At Salesforce, ensuring our infrastructure and applications are always available for customers is top priority. Over the last few years as our product portfolio has grown and become more complex, we have invested in multiple areas to ensure maximum resiliency including a pipeline hardening process through which we closely track all changes from concept to development to deployment, an increased focus on change management, revamping our problem management process, site switching for maintenance and compliance, as well as incident management and tooling improvements.
And, to ensure full transparency, anyone can always visit trust.salesforce.com to get the latest details on service availability and performance for Salesforce products.
To ensure we stay focused on the availability and resiliency of our platform, we recently created the position of Chief Availability Officer, and hired our very own Darryn Dieken for the job.
We caught up with Darryn to hear more about what this new job entails.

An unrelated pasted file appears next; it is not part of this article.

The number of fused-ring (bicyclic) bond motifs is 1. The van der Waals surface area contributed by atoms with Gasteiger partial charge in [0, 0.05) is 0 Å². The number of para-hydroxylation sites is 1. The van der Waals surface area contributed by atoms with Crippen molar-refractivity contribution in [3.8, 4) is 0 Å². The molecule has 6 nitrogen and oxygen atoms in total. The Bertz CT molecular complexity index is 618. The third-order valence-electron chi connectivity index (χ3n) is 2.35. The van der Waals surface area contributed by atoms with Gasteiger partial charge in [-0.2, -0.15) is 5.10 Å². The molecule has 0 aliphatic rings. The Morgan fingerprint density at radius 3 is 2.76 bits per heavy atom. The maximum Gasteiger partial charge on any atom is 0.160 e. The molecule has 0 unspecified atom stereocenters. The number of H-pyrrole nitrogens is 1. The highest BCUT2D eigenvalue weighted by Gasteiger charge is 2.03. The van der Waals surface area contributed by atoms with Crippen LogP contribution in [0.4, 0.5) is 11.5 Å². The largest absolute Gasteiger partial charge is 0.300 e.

Q. So tell me, what is a Chief Availability Officer anyway?
At Salesforce, trust is our number one value. To me that means making sure our products are secure, and being entirely transparent and open with our customers and stakeholders no matter what. It also means making sure that our products are available and accessible when needed – in a nutshell, that’s what I do.
The standard of what it means to be trusted is continuing to rise. We have a number of customers who do emergency response, as well as a number of customers in the healthcare space. It’s critical that these workers have up to date, always available information about patients and people in need. On the other hand, we have a number of financial institutions that rely heavily on our platform to help people through the pandemic by making sure loans are available. Our backend powers this and if those services are unavailable during a time of crisis, the repercussions could be catastrophic.
We understand the important role our platform plays in enabling our customers to deliver truly vital services to their customers and communities, and so we knew we had to increase our already strong focus on availability. A big part of my role is to engage with the Salesforce community to understand what their individual requirements are, and to make sure that our software and our services are meeting those requirements.